How Has Popular Culture Evolved?

How Has Popular Culture Evolved?

  • Submitted By: sully1984
  • Date Submitted: 03/27/2013 1:07 PM
  • Category: Philosophy
  • Words: 2986
  • Page: 12
  • Views: 152

My argument: is popular culture is more democratic now. To support this argument I will firstly, examine the evolution of popular culture. Secondly, explore how popular culture opens access and allow for creativity. Third I will analyse how popular culture influenced conflict between the social classes. Fourth, consumerism in popular culture and popular culture in the media will be evaluated. Finally I will see how popular culture open access and allows for creativity. All of this will then be evaluated and a conclusion arrived at as to whether or not popular culture is now more democratic.

How has popular culture evolved?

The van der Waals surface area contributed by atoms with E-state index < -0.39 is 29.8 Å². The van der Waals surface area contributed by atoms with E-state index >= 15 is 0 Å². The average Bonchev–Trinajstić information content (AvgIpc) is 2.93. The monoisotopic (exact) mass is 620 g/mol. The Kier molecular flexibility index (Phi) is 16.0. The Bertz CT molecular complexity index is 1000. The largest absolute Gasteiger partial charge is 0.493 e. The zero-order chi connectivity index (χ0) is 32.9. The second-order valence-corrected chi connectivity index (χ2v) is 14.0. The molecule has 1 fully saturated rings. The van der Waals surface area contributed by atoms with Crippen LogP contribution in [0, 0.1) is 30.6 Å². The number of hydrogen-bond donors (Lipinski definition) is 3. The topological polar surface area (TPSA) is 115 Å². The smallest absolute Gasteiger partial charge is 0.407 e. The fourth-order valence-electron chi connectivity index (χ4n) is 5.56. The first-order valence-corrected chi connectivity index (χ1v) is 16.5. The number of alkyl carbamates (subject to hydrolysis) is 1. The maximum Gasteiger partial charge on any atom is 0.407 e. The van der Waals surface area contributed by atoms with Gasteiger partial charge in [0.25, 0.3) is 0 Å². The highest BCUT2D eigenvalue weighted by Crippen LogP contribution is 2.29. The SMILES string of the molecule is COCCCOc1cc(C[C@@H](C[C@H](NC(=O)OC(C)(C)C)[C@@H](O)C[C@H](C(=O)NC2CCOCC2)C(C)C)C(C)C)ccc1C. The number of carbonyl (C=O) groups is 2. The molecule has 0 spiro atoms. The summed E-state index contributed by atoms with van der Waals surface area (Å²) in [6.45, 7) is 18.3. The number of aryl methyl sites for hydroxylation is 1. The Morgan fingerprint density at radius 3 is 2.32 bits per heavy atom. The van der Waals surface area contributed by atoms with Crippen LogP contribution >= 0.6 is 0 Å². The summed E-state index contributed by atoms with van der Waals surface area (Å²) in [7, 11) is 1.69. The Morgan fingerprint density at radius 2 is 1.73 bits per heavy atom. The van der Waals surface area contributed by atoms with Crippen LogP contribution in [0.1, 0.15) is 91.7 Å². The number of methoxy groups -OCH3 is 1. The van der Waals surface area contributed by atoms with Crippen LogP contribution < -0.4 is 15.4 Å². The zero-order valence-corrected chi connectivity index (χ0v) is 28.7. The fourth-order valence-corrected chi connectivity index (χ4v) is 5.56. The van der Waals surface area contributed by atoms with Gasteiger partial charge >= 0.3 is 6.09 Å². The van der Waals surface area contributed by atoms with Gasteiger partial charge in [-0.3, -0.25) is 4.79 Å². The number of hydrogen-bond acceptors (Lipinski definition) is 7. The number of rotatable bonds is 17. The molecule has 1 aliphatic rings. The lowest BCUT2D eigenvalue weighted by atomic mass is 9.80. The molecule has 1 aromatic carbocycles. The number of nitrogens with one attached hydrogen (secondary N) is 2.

The city environment provides a thriving hub for engagement with popular culture. Popular culture has evolved and been created by everyone, however where popular culture and sub-cultures thrive is in a city environment. Robert E Park states in his essay “The City, Suggestions for the Investigation of Human Behaviour”, “In the city all the secret ambitions and all the expressed desire find somewhere...” (Park, R.E. 2005). Park argues that everyone’s outlook on life can and will find a place or group of people in which to express themselves, especially in cities. This generally manifests itself in a positive manner where individuals such as Goths express themselves through the dress they wear and the music they listen to; however there is also a downside. This kind of cultural expression can take on the form of gangs, antisocial behaviour and drug addiction. Disenfranchised individuals can see a draw to these setting due to the need for a social identity. Park believed that this was due to the fact that there is a lack of primary relationships in cities (Park, R.E. 2005).

In small rural towns and villages there is a Park suggests a high level of primary relations (Park, R.E. 2005), were everyone knows each other, local gossip and the fact that the church has more influence in these areas acts as a form of social control and...

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